Book Review of A Life in Psychiatry: Looking out, Looking in
Gerald Russell, The British Journal of Psychiatry,
Nov 2015, 207 (5) 462-463; DOI: 10.1192/bjp.bp.115.166843
For a psychiatrist to write an autobiography is a rare event. Professor Paul Garfinkel is a Canadian psychiatrist who has spent most of his professional life in Toronto. His account is presented in chronological order, beginning with information about his background and containing, to a degree, key self-revelations. For example, he felt he had been overprotected by his upbringing, within the cocoon of his Jewish family. He experienced prolonged grief after the deaths of his parents. He admits to a tendency to lose his temper when he thinks someone else is bent on personal gain.
He divides his 40-year career into two phases. During the first part he saw himself as a clinical psychiatrist with strong academic leanings. Indeed, his research was distinguished by key papers on the raised prevalence of anorexia nervosa among student dancers and fashion models, whose occupations entailed pressures to maintain a thin body shape. He also established through cohort studies that the historical period when these social pressures first appeared was from the late 1960s onwards. The second phase of his career was spent leading institutions at the forefront of the mental health revolution in Canada. He became more interested in management and executive leadership than the psychiatric issues reported in the profession’s journals.
In 1986, Garfinkel experienced the ‘biggest crisis’ of his career. His closest research colleague was accused by a female patient of having had a sexual relationship. After a while Garfinkel could no longer accept his colleague’s denials, and felt betrayed. He sought to understand why such professional lapses occurred. He reviewed the literature, and found that between 6 and 10% of psychiatrists succumb to what he calls ‘the slippery slope phenomenon’. He names several senior psychiatrists in Ontario guilty of such sexual transgressions. He also commits himself strongly against other colleagues who seek ‘excessive emoluments’ from drug companies for assisting in drug trials. They too are named in the book. In the foreword there is a sensitively written section by Dr David Goldbloom cautioning the reader against concluding that part of Garfinkel’s character is to be judgemental.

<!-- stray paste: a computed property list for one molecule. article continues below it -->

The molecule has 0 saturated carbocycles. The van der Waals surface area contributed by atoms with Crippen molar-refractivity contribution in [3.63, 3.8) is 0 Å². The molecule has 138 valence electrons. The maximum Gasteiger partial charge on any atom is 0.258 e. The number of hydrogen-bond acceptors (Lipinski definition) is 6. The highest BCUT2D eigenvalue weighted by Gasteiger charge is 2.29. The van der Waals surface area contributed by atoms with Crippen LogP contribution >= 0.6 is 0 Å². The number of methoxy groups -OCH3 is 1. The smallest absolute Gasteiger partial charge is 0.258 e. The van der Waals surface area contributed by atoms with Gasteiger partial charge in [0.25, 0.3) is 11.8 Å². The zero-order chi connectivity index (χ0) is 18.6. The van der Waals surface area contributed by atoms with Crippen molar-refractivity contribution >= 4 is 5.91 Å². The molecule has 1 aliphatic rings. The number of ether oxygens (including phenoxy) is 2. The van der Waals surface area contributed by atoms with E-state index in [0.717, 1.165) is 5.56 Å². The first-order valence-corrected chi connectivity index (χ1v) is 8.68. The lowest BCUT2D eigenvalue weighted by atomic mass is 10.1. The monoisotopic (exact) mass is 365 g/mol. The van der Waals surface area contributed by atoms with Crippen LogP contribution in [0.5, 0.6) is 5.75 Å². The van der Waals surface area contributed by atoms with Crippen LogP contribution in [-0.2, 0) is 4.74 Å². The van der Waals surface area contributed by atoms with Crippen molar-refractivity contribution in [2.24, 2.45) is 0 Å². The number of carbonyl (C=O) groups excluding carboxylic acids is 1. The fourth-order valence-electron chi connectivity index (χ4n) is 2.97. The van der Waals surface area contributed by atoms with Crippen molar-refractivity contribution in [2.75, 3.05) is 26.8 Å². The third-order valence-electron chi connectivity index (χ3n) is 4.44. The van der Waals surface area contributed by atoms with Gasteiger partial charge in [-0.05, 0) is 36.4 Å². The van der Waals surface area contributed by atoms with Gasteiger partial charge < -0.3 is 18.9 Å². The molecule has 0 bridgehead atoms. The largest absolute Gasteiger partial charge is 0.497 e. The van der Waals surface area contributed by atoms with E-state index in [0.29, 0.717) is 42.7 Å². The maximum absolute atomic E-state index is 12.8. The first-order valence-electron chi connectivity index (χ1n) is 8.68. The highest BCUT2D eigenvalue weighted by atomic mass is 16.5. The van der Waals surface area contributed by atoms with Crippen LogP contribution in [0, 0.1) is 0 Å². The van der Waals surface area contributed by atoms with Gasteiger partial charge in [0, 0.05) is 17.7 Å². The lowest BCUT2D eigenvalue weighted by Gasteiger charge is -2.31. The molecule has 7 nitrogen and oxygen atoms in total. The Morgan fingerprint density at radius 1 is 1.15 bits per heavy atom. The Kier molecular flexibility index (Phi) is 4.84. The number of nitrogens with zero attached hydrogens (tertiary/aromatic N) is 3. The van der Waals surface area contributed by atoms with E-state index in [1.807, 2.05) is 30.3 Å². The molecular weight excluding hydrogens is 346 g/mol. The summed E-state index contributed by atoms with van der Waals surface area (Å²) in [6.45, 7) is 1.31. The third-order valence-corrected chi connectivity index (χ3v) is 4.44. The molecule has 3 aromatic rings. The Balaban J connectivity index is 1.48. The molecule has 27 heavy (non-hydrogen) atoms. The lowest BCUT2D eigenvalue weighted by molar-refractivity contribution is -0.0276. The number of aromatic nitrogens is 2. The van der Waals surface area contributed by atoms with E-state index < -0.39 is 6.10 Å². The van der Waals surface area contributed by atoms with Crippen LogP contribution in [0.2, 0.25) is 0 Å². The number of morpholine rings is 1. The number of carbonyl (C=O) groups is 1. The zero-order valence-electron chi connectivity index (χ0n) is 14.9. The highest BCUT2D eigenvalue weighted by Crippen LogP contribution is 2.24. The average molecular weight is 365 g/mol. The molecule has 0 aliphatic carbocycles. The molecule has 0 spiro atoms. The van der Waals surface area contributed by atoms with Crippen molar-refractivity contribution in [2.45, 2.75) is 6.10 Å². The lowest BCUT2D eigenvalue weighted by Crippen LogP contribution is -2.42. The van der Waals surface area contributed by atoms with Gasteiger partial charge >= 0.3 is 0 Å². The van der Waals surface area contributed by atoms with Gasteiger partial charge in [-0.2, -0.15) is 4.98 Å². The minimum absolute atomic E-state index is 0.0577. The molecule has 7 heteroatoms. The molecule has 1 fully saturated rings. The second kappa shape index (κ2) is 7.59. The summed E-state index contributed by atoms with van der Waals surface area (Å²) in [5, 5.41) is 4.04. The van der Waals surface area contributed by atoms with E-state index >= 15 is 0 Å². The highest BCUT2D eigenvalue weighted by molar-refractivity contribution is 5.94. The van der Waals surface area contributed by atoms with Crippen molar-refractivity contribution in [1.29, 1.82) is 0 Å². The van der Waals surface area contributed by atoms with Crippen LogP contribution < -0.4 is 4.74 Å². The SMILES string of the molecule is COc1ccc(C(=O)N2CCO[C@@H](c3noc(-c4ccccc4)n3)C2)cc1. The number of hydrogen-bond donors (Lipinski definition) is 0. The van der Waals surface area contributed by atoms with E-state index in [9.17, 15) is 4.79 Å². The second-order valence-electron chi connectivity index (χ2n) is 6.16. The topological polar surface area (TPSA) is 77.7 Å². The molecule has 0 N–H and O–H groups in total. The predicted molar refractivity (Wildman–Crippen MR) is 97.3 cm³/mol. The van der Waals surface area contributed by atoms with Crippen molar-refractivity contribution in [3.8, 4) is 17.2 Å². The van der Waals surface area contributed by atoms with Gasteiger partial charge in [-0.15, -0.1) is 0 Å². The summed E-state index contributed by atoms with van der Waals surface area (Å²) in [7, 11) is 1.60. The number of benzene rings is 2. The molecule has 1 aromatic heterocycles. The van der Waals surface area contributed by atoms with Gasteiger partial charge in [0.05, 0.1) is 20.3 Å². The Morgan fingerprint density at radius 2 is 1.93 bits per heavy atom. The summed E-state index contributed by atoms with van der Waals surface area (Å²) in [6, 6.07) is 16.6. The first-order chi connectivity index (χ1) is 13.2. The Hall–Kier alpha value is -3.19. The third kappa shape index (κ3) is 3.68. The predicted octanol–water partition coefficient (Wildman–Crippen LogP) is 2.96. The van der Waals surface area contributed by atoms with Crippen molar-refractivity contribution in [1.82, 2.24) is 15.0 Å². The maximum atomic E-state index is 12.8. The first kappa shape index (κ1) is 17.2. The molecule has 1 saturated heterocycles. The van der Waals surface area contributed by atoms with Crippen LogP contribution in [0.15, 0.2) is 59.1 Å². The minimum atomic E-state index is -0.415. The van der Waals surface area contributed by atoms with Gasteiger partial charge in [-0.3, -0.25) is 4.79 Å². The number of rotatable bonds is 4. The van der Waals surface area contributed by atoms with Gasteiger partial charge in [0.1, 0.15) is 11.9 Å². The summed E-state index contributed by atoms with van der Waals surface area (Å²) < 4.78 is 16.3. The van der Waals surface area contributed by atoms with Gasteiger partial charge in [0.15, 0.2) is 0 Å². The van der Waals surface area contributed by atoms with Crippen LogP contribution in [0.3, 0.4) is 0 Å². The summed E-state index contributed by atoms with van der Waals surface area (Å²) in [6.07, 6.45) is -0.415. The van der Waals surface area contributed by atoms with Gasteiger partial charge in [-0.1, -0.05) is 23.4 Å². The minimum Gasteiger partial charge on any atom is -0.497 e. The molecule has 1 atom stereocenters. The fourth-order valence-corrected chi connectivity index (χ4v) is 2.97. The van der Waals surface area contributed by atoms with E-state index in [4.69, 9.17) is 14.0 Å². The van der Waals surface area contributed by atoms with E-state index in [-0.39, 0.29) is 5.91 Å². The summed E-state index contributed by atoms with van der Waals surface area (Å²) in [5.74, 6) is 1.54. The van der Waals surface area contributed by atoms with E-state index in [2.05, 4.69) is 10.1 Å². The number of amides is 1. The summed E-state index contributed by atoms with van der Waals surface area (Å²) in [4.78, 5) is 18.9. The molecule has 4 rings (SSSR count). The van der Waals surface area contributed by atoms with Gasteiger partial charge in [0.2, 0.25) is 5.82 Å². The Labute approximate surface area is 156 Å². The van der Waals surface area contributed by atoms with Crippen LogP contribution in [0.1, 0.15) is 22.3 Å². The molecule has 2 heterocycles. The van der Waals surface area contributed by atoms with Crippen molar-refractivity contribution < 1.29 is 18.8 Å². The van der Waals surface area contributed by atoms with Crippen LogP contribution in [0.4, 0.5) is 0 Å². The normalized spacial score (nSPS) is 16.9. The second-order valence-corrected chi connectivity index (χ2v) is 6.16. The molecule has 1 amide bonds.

It is uncommon for clinical researchers to welcome having an additional managerial role. During the second part of his career Garfinkel chose to take on this role increasingly. He explains this new motivation by what he saw when regularly driving past the Queen Street Mental Health Centre on the site of the old Toronto asylum — homeless people who were clearly ill, talking to themselves or pushing grocery carts filled with their belongings. He sensed that these were people with the most serious psychiatric illnesses, living on the streets. Yet the medical profession was not taking care of them. Here was a sign of the gap between scientific achievements and society’s level of care. He quotes a 2004 survey in which it was found that only a third of people who needed psychiatric care succeeded in obtaining it. Queen Street Hospital had low staffing levels of psychiatrists, in contrast with the well-endowed Clarke Institute, where Garfinkel held his Chair, and the Toronto General Hospital where there were good psychiatric facilities. After this conversion experience he developed a fresh ideology, encapsulated in his phrase ‘research, education, health promotion and care are mutually enhancing’.
Garfinkel played a central part during a merger of the most significant mental health facilities in Toronto: the Clarke Institute, the Toronto General Hospital and the Addiction and Mental Health Services Corporation. He accepted the post of Chief Executive Officer for the Centre for Addiction and Mental Health. He made good use of his capacity for hard work and attention to detail including ways of reaching the hearts and minds of his more reluctant colleagues. Some of them became resentful because of changes to their roles. He felt he was becoming increasingly isolated as the influential leader of the Centre.
Unusual in an autobiography, the book has a strong educational content. For example, any psychiatrist faced with the task of planning a mental health merger would do well to follow the author’s advice on the logistics and the psychological problems that have to be overcome. The book also contains pearls of clinical wisdom. Garfinkel commits himself to a return to the psychiatric formulation as opposed to the narrower diagnostic procedure of following the DSM-5 criteria. His chapter on ‘DSM dysfunction’ is an insightful account of limitations of this DSM approach, including false multiplication of psychiatric disorders. Equally important, teaching of psychiatry has become distorted, leading trainees to diagnosing psychiatric illness by using the DSM checklists.
Professor Garfinkel ends his autobiography in a dramatic manner but, in order not to spoil his story, this reviewer will not disclose the ending. This most interesting book will repay detailed reading, made easy by the author’s pleasing narrative style.